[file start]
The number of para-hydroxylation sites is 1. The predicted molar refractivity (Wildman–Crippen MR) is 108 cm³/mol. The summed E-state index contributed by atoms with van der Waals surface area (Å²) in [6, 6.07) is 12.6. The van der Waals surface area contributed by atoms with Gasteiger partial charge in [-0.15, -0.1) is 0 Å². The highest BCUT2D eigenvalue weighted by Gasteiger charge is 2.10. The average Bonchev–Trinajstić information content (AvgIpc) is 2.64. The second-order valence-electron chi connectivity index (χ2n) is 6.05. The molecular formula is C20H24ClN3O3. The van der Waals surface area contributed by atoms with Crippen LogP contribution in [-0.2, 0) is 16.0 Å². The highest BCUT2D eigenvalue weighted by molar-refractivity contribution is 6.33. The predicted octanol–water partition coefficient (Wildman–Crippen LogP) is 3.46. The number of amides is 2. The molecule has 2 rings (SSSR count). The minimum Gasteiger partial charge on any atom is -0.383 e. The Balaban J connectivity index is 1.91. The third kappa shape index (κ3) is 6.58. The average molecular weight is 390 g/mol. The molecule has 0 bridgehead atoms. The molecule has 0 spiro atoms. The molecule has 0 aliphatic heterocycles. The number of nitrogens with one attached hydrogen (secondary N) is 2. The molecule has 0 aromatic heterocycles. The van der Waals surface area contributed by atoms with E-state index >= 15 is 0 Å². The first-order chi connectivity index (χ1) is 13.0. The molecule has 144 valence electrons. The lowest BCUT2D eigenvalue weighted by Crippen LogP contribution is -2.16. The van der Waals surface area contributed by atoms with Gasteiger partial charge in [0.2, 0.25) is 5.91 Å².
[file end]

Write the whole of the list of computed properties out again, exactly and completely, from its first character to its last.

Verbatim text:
The number of para-hydroxylation sites is 1. The predicted molar refractivity (Wildman–Crippen MR) is 108 cm³/mol. The summed E-state index contributed by atoms with van der Waals surface area (Å²) in [6, 6.07) is 12.6. The van der Waals surface area contributed by atoms with Gasteiger partial charge in [-0.15, -0.1) is 0 Å². The highest BCUT2D eigenvalue weighted by Gasteiger charge is 2.10. The average Bonchev–Trinajstić information content (AvgIpc) is 2.64. The second-order valence-electron chi connectivity index (χ2n) is 6.05. The molecular formula is C20H24ClN3O3. The van der Waals surface area contributed by atoms with Crippen LogP contribution in [-0.2, 0) is 16.0 Å². The highest BCUT2D eigenvalue weighted by molar-refractivity contribution is 6.33. The predicted octanol–water partition coefficient (Wildman–Crippen LogP) is 3.46. The number of amides is 2. The molecule has 2 rings (SSSR count). The minimum Gasteiger partial charge on any atom is -0.383 e. The Balaban J connectivity index is 1.91. The third kappa shape index (κ3) is 6.58. The average molecular weight is 390 g/mol. The molecule has 0 bridgehead atoms. The molecule has 0 spiro atoms. The molecule has 0 aliphatic heterocycles. The number of nitrogens with one attached hydrogen (secondary N) is 2. The molecule has 0 aromatic heterocycles. The van der Waals surface area contributed by atoms with E-state index >= 15 is 0 Å². The first-order chi connectivity index (χ1) is 13.0. The molecule has 144 valence electrons. The lowest BCUT2D eigenvalue weighted by Crippen LogP contribution is -2.16. The van der Waals surface area contributed by atoms with Gasteiger partial charge in [0.2, 0.25) is 5.91 Å².